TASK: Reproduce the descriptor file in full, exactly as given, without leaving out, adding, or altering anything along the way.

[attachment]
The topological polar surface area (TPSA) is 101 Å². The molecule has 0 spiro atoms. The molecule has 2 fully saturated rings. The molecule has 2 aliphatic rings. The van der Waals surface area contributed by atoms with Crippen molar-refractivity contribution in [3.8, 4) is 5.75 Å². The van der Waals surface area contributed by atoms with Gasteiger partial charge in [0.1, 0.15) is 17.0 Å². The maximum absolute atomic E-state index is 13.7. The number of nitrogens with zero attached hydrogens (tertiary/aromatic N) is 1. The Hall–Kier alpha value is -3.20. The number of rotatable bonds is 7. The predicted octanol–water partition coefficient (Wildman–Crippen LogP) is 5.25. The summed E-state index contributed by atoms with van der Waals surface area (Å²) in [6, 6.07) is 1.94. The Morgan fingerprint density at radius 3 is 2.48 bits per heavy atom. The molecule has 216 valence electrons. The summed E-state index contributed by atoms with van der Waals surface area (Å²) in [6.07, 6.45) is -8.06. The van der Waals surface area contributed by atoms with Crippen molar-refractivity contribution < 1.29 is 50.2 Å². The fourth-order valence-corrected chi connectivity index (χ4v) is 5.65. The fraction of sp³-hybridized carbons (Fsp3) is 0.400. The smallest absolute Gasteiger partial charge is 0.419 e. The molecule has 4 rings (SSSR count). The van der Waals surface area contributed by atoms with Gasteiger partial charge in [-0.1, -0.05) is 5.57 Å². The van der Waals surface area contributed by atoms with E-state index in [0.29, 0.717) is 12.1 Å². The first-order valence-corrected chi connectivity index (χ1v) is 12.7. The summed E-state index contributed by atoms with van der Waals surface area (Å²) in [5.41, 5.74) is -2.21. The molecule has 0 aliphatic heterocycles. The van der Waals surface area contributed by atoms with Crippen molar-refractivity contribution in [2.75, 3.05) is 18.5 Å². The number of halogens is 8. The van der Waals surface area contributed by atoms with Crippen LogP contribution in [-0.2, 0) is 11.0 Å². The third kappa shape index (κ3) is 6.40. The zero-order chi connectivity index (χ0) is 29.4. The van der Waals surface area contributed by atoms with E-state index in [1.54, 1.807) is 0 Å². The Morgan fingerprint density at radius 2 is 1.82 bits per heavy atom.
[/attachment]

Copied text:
The topological polar surface area (TPSA) is 101 Å². The molecule has 0 spiro atoms. The molecule has 2 fully saturated rings. The molecule has 2 aliphatic rings. The van der Waals surface area contributed by atoms with Crippen molar-refractivity contribution in [3.8, 4) is 5.75 Å². The van der Waals surface area contributed by atoms with Gasteiger partial charge in [0.1, 0.15) is 17.0 Å². The maximum absolute atomic E-state index is 13.7. The number of nitrogens with zero attached hydrogens (tertiary/aromatic N) is 1. The Hall–Kier alpha value is -3.20. The number of rotatable bonds is 7. The predicted octanol–water partition coefficient (Wildman–Crippen LogP) is 5.25. The summed E-state index contributed by atoms with van der Waals surface area (Å²) in [6, 6.07) is 1.94. The Morgan fingerprint density at radius 3 is 2.48 bits per heavy atom. The molecule has 216 valence electrons. The summed E-state index contributed by atoms with van der Waals surface area (Å²) in [6.07, 6.45) is -8.06. The van der Waals surface area contributed by atoms with Crippen molar-refractivity contribution < 1.29 is 50.2 Å². The fourth-order valence-corrected chi connectivity index (χ4v) is 5.65. The fraction of sp³-hybridized carbons (Fsp3) is 0.400. The smallest absolute Gasteiger partial charge is 0.419 e. The molecule has 4 rings (SSSR count). The van der Waals surface area contributed by atoms with Gasteiger partial charge in [-0.1, -0.05) is 5.57 Å². The van der Waals surface area contributed by atoms with E-state index in [0.29, 0.717) is 12.1 Å². The first-order valence-corrected chi connectivity index (χ1v) is 12.7. The summed E-state index contributed by atoms with van der Waals surface area (Å²) in [5.41, 5.74) is -2.21. The molecule has 0 aliphatic heterocycles. The van der Waals surface area contributed by atoms with Crippen molar-refractivity contribution in [2.75, 3.05) is 18.5 Å². The number of halogens is 8. The van der Waals surface area contributed by atoms with Crippen LogP contribution in [-0.2, 0) is 11.0 Å². The third kappa shape index (κ3) is 6.40. The zero-order chi connectivity index (χ0) is 29.4. The van der Waals surface area contributed by atoms with E-state index in [1.54, 1.807) is 0 Å². The Morgan fingerprint density at radius 2 is 1.82 bits per heavy atom.